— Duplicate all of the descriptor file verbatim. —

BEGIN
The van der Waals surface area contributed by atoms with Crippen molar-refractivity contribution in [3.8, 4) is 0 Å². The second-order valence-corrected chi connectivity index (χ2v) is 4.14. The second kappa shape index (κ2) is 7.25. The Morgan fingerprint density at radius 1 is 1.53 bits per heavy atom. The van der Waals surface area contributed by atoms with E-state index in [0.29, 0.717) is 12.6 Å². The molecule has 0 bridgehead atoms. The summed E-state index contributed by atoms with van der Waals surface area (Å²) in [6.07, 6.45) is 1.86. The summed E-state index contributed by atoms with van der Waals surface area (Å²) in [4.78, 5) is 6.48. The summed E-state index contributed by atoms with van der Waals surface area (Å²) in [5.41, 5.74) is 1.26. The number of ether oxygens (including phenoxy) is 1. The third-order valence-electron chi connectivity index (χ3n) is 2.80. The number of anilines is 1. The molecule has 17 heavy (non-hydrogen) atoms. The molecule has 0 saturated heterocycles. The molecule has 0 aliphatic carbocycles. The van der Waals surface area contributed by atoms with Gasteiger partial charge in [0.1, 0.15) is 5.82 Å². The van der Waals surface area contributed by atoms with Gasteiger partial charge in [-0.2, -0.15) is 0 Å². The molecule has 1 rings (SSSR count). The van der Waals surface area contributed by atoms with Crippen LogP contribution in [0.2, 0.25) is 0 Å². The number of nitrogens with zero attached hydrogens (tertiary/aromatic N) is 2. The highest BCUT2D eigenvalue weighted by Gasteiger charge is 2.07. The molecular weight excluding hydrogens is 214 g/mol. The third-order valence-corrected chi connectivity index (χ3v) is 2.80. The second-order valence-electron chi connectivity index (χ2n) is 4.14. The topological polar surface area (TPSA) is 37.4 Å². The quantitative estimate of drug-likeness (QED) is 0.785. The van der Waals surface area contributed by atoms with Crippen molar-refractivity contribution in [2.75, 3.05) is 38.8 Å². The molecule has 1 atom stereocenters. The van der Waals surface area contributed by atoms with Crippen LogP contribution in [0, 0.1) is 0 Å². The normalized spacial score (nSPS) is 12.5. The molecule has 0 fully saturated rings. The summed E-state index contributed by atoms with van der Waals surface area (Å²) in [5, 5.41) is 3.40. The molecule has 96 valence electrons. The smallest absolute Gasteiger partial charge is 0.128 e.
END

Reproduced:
The van der Waals surface area contributed by atoms with Crippen molar-refractivity contribution in [3.8, 4) is 0 Å². The second-order valence-corrected chi connectivity index (χ2v) is 4.14. The second kappa shape index (κ2) is 7.25. The Morgan fingerprint density at radius 1 is 1.53 bits per heavy atom. The van der Waals surface area contributed by atoms with E-state index in [0.29, 0.717) is 12.6 Å². The molecule has 0 bridgehead atoms. The summed E-state index contributed by atoms with van der Waals surface area (Å²) in [6.07, 6.45) is 1.86. The summed E-state index contributed by atoms with van der Waals surface area (Å²) in [4.78, 5) is 6.48. The summed E-state index contributed by atoms with van der Waals surface area (Å²) in [5.41, 5.74) is 1.26. The number of ether oxygens (including phenoxy) is 1. The third-order valence-electron chi connectivity index (χ3n) is 2.80. The number of anilines is 1. The molecule has 17 heavy (non-hydrogen) atoms. The molecule has 0 saturated heterocycles. The molecule has 0 aliphatic carbocycles. The van der Waals surface area contributed by atoms with Gasteiger partial charge in [0.1, 0.15) is 5.82 Å². The van der Waals surface area contributed by atoms with Gasteiger partial charge in [-0.2, -0.15) is 0 Å². The molecule has 1 rings (SSSR count). The van der Waals surface area contributed by atoms with Crippen LogP contribution in [0.2, 0.25) is 0 Å². The number of nitrogens with zero attached hydrogens (tertiary/aromatic N) is 2. The highest BCUT2D eigenvalue weighted by Gasteiger charge is 2.07. The molecular weight excluding hydrogens is 214 g/mol. The third-order valence-corrected chi connectivity index (χ3v) is 2.80. The second-order valence-electron chi connectivity index (χ2n) is 4.14. The topological polar surface area (TPSA) is 37.4 Å². The quantitative estimate of drug-likeness (QED) is 0.785. The van der Waals surface area contributed by atoms with Crippen molar-refractivity contribution in [2.75, 3.05) is 38.8 Å². The molecule has 1 atom stereocenters. The van der Waals surface area contributed by atoms with Crippen LogP contribution in [0, 0.1) is 0 Å². The normalized spacial score (nSPS) is 12.5. The molecule has 0 fully saturated rings. The summed E-state index contributed by atoms with van der Waals surface area (Å²) in [5, 5.41) is 3.40. The molecule has 96 valence electrons. The smallest absolute Gasteiger partial charge is 0.128 e.